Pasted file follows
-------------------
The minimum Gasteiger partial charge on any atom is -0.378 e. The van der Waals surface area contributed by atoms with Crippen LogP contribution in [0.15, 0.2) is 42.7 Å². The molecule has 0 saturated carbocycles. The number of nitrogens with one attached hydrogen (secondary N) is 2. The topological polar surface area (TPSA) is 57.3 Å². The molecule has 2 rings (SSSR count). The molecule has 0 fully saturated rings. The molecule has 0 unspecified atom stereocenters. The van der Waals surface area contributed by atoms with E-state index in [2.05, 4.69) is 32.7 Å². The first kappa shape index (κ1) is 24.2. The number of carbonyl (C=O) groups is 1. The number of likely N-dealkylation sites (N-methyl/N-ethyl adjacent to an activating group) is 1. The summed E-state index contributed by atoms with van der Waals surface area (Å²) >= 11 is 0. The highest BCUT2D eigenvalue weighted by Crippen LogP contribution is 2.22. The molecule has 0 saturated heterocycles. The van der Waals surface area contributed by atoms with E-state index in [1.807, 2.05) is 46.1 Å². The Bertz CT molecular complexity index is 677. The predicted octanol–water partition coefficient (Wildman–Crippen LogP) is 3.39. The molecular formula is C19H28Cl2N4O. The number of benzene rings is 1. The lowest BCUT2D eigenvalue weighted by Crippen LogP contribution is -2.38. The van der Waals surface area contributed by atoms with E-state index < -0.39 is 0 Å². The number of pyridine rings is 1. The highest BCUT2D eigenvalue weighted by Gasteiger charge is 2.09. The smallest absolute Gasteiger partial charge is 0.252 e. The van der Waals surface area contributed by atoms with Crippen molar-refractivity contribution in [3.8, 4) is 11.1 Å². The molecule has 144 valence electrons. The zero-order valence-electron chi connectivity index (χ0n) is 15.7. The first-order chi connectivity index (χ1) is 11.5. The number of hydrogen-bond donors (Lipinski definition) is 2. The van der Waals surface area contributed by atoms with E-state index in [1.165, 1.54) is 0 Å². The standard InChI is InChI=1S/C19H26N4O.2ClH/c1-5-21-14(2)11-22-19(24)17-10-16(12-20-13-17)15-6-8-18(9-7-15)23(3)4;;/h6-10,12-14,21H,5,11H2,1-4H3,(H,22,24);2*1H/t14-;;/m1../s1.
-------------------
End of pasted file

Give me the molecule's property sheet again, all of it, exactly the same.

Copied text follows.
The minimum Gasteiger partial charge on any atom is -0.378 e. The van der Waals surface area contributed by atoms with Crippen LogP contribution in [0.15, 0.2) is 42.7 Å². The molecule has 0 saturated carbocycles. The number of nitrogens with one attached hydrogen (secondary N) is 2. The topological polar surface area (TPSA) is 57.3 Å². The molecule has 2 rings (SSSR count). The molecule has 0 fully saturated rings. The molecule has 0 unspecified atom stereocenters. The van der Waals surface area contributed by atoms with E-state index in [2.05, 4.69) is 32.7 Å². The first kappa shape index (κ1) is 24.2. The number of carbonyl (C=O) groups is 1. The number of likely N-dealkylation sites (N-methyl/N-ethyl adjacent to an activating group) is 1. The summed E-state index contributed by atoms with van der Waals surface area (Å²) >= 11 is 0. The highest BCUT2D eigenvalue weighted by Crippen LogP contribution is 2.22. The molecule has 0 saturated heterocycles. The van der Waals surface area contributed by atoms with E-state index in [1.807, 2.05) is 46.1 Å². The Bertz CT molecular complexity index is 677. The predicted octanol–water partition coefficient (Wildman–Crippen LogP) is 3.39. The molecular formula is C19H28Cl2N4O. The number of benzene rings is 1. The lowest BCUT2D eigenvalue weighted by Crippen LogP contribution is -2.38. The van der Waals surface area contributed by atoms with E-state index < -0.39 is 0 Å². The number of pyridine rings is 1. The highest BCUT2D eigenvalue weighted by Gasteiger charge is 2.09. The smallest absolute Gasteiger partial charge is 0.252 e. The van der Waals surface area contributed by atoms with Crippen molar-refractivity contribution in [3.8, 4) is 11.1 Å². The molecule has 144 valence electrons. The zero-order valence-electron chi connectivity index (χ0n) is 15.7. The first-order chi connectivity index (χ1) is 11.5. The number of hydrogen-bond donors (Lipinski definition) is 2. The van der Waals surface area contributed by atoms with E-state index in [1.165, 1.54) is 0 Å². The standard InChI is InChI=1S/C19H26N4O.2ClH/c1-5-21-14(2)11-22-19(24)17-10-16(12-20-13-17)15-6-8-18(9-7-15)23(3)4;;/h6-10,12-14,21H,5,11H2,1-4H3,(H,22,24);2*1H/t14-;;/m1../s1.